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5 Ways to Write More Effective Email Copy

Dec 11, 2017   |   2 min read

Knowledge Center  ❯   Blog

email copyIf you’ve ever tried it, you know. Writing effective and compelling email copy can be one of the hardest jobs of an email marketer. You have limited space to connect with the reader, your copy must be tailored to the reader’s interests and recipients are reading your emails on a variety of devices.

Plus, subject lines can be even more difficult. They’re shorter and have to entice the reader to open the email in the first place.

Take a deep breath. Here are some ways to write more effective email copy without breaking a sweat.

Include Actionable Language

Chances are your subscribers are busy people who quickly scan through their inboxes a couple of times a day to see if there’s anything they should open.

While it can be tempting to get creative with your subject lines, sometimes all a subscriber needs is to know what to expect once they open the email. Get their attention and tell them what you need them to do in the subject line. Verbs like “buy,” “download,” “take,” “try” or “reserve” help guide the reader.

Segment and Personalize

Your email lists aren’t made up of the same groups of people. If you’re evaluating your customer data, you know your subscribers have varied interests and needs. Consider this: The open rates for emails with a personalized message are 6 percent higher than those without a personalized message.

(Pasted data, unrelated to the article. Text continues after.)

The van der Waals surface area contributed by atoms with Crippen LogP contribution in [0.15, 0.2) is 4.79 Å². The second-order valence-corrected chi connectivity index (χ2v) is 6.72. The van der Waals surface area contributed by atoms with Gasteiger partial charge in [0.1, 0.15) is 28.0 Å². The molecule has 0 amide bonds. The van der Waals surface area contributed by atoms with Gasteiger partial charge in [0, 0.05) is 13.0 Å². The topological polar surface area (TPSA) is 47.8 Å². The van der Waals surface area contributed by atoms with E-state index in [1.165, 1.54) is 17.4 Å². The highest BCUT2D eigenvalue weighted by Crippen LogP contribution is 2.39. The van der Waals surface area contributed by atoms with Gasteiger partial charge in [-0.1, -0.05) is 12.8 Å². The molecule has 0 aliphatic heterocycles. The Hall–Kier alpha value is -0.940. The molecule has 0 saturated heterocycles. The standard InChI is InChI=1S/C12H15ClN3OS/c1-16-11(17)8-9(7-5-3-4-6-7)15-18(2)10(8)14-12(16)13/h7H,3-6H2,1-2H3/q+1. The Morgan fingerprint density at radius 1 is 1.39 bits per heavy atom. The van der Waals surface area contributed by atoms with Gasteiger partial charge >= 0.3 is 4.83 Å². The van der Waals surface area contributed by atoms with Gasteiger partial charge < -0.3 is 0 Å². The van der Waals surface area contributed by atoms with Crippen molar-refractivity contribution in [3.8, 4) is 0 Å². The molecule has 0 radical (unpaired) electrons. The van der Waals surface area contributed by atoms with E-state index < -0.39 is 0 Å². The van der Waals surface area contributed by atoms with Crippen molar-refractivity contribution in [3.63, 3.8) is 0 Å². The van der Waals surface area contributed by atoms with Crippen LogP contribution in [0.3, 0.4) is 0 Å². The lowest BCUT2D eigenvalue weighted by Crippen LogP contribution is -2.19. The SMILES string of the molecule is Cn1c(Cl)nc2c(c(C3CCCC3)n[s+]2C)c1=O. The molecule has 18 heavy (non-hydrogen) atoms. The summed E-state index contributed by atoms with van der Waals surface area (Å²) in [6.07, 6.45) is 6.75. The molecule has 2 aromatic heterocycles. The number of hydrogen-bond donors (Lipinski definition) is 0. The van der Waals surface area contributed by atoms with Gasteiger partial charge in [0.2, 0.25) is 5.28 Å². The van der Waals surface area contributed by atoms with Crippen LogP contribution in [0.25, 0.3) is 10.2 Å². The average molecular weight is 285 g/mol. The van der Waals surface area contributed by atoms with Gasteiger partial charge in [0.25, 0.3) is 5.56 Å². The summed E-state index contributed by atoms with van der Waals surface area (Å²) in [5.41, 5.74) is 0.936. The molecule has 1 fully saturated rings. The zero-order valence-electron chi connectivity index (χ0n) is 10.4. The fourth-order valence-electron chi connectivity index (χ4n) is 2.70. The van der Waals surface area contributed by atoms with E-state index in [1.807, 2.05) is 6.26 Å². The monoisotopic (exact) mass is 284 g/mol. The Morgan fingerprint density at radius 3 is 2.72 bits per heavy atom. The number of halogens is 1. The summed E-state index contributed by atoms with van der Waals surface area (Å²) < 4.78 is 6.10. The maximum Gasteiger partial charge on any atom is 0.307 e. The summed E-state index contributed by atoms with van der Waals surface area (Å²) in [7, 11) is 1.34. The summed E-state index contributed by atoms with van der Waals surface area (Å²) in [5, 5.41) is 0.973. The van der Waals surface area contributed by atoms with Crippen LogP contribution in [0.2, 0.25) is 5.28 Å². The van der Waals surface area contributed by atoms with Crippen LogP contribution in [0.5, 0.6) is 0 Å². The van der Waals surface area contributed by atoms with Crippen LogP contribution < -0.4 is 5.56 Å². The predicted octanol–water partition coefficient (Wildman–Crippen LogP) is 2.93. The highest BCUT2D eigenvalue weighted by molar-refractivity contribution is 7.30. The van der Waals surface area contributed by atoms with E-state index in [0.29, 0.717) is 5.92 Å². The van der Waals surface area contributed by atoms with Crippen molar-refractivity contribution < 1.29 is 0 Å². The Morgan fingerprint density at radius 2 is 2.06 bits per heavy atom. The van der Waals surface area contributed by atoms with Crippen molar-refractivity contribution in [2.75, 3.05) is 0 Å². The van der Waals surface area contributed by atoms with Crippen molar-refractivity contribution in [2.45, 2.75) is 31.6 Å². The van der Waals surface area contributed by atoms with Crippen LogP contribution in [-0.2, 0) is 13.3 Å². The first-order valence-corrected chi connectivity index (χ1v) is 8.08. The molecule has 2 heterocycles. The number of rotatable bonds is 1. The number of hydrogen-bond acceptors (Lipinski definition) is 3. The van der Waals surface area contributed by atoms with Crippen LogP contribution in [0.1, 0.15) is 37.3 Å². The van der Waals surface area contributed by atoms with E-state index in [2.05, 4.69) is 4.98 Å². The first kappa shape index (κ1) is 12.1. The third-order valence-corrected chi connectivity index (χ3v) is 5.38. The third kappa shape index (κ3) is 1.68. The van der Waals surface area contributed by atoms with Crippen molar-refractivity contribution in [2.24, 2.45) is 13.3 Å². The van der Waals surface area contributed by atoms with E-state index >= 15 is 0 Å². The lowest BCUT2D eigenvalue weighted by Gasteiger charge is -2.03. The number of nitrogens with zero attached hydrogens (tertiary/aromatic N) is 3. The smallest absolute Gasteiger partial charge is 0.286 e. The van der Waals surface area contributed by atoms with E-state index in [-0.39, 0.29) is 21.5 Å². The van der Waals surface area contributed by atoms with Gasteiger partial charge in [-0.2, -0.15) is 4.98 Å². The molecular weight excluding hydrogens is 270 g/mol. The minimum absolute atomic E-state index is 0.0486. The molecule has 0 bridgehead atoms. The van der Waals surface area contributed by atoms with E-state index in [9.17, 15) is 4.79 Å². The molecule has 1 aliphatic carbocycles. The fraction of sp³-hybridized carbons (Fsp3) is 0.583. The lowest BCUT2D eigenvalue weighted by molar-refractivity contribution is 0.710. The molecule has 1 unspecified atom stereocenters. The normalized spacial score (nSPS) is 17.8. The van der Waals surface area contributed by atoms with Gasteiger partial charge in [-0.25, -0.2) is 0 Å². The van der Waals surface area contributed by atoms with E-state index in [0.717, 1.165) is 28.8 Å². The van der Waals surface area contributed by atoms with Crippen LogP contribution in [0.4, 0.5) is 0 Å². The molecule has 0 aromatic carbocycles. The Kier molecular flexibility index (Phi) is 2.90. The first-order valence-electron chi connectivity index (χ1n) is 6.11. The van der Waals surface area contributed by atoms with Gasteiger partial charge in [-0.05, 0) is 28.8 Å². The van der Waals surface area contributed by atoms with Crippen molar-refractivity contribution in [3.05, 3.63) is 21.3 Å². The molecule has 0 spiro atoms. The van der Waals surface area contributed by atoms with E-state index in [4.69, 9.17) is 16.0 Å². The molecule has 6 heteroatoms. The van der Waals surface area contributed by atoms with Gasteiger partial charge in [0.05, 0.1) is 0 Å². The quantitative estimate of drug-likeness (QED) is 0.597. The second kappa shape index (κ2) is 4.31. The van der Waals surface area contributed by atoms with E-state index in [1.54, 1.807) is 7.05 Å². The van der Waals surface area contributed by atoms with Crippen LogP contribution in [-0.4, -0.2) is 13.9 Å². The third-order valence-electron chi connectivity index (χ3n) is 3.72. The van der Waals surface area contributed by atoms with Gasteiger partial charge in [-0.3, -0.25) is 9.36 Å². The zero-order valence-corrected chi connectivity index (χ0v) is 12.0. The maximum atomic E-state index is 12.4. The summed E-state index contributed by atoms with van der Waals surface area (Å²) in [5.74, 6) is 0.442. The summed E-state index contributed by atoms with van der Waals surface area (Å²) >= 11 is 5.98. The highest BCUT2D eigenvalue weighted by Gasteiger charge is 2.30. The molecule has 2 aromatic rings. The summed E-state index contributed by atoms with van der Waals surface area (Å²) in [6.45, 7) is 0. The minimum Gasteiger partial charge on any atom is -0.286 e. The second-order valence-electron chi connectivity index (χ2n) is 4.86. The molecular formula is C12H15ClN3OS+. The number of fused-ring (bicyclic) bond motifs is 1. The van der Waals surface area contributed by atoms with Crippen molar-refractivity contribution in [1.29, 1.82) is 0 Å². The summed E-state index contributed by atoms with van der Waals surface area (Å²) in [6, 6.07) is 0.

For your next campaign, consider whether the subject line can be more personal, beyond simply inserting the recipient’s first name. If you’re a retailer, for example, look at your database. Some customers might be interested in home appliances, some in outdoor products or some in electronics.

You might vary your subject lines to reflect this. For example:

Don’t Forget About Preview Text

Believe it or not, preview text can serve another purpose other than to encourage the reader to view the web version of the email if it’s not rendering correctly. A good use of preview text continues what was mentioned in the subject line and further entices the reader to open your email. Take this example from Wayfair:

wayfair preview text

What’s great about this is that the preview text continues to tell the reader why they should open the email – 70 percent off, and they don’t have to go to the store – and there’s no mention of the standard “email not rendering correctly?” text.

Use Second Person

Using words like “you” or “your” in your email copy helps to keep the focus on the customer, not your brand. It also helps the customer feel as if you’re talking directly to them.

Focus on the Benefits, not the Features

Sure, a 40 percent discount sounds great on the surface, but what’s the benefit behind it for the customer? Are they saving a significant amount of money? Is the discount allowing them to stock up on items they might need? Is the discount on something that doesn’t usually go on sale, but you know they’re interested in?

Whatever the benefit, be sure to communicate it in your email copy.

Creating amazing email copy doesn’t have to be overwhelming. By knowing your customers – and what they like – and clearly communicating what you want them to do and the benefits, your emails will be a success.

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